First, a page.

“Hacktivist” Supporters of Julian Assange Allegedly Shut Down MasterCard Website

A group of anonymous “hacktivists” has reportedly launched “Operation Payback”—an online attack whose goal is to shut down the websites of banks and companies that have cut off business ties with Wikileaks. According to Huffington Post, the MasterCard website has been DOWN since approximately five o’clock this morning.

BBC has said that a group of hackers who are supporters of Julian Assange are taking credit for shutting down the MasterCard site. PostFinance, a Swiss bank, has confirmed that its website was attacked after it closed Assange’s bank account earlier this week.

Edited to Add:
From Huffington Post: WikiLeaks Cablegate LIVE Updates

From guardian.co.uk: PayPal admits US pressure over WikiLeaks account freeze


Huffington Post


– Elaine Magliaro, Guest Blogger

83 thoughts on ““Hacktivist” Supporters of Julian Assange Allegedly Shut Down MasterCard Website”

  1. Wiki Hornet’s Nest

    Posted on Dec 14, 2010
    By Eugene Robinson


    “… the wildly popular social networking sites Facebook and Twitter took down the pages that Anonymous members had been using to coordinate their electronic warfare. This brings me, finally, to those unsettling questions about censorship and free speech.

    When Iranian protesters were challenging the thuggish regime of Mahmoud Ahmadinejad and the mullahs last year, censors managed to shut down television coverage. But the world learned what was happening via Facebook and Twitter. Likewise, those Internet sites—Facebook has more than 500 million users worldwide, and Twitter an estimated 200 million—are important conduits for pro-democracy advocates in places such as China and Cuba.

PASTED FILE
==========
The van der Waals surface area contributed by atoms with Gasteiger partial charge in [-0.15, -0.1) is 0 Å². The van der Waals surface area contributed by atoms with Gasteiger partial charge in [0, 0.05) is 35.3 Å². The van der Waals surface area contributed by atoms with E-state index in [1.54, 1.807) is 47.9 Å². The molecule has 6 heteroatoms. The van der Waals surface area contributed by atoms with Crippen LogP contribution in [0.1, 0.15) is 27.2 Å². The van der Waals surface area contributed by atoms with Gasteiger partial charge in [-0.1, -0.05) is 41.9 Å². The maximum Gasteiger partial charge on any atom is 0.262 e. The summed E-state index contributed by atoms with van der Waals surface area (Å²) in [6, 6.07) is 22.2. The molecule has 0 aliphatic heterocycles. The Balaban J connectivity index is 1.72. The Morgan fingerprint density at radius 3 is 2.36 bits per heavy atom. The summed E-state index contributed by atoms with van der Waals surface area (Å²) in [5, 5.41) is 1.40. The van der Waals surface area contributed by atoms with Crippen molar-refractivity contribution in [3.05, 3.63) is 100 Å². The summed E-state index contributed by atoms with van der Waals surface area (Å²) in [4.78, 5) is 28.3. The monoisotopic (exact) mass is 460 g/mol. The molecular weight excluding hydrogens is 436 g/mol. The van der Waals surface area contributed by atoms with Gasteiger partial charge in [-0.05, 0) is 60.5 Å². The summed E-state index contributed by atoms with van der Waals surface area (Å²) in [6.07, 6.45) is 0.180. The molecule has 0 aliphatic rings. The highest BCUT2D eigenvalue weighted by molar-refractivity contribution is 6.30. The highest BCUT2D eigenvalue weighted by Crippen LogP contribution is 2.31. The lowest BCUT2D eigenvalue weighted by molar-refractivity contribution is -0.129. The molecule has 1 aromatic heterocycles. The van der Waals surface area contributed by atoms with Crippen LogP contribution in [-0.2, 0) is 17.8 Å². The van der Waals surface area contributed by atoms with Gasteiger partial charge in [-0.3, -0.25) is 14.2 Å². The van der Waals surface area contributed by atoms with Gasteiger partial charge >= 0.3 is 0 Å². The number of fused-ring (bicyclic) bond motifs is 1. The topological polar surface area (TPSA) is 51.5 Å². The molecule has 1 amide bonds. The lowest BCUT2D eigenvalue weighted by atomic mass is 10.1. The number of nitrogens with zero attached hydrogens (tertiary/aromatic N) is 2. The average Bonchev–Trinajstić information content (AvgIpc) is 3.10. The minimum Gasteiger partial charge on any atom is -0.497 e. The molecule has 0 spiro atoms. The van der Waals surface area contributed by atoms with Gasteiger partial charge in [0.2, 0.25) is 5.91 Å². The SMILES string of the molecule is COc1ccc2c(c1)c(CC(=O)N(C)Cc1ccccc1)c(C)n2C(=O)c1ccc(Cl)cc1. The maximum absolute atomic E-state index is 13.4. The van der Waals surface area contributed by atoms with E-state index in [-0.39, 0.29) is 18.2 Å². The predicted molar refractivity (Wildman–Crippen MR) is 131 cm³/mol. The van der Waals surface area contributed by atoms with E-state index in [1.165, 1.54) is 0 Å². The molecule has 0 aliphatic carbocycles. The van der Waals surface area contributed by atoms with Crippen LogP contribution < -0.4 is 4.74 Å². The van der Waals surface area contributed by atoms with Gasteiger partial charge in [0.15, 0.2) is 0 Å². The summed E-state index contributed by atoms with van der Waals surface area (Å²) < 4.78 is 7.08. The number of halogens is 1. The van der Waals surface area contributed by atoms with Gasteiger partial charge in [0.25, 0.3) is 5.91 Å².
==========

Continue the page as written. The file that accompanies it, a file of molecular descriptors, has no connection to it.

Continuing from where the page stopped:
So who gives executives of private companies the right to decide that some unapproved speech will be encouraged and some will be suppressed? Do we want the people who run Amazon, PayPal, Facebook, Twitter or perhaps even—shudder—Microsoft, Apple or Google making political decisions on our behalf?

    For my part, I don’t think I do. It seems to me that especially as Internet firms reach near-monopoly status, we should be increasingly uncomfortable with them making political decisions of any kind—even those with which we might agree.

    I don’t particularly enjoy defending Assange, WikiLeaks or a bunch of irresponsible hackers. But I don’t want the companies that regulate interaction and commerce on the Internet deciding whose views are acceptable and whose are not.

    he “terms of service” agreement that should take precedence is the First Amendment.” end excerpt

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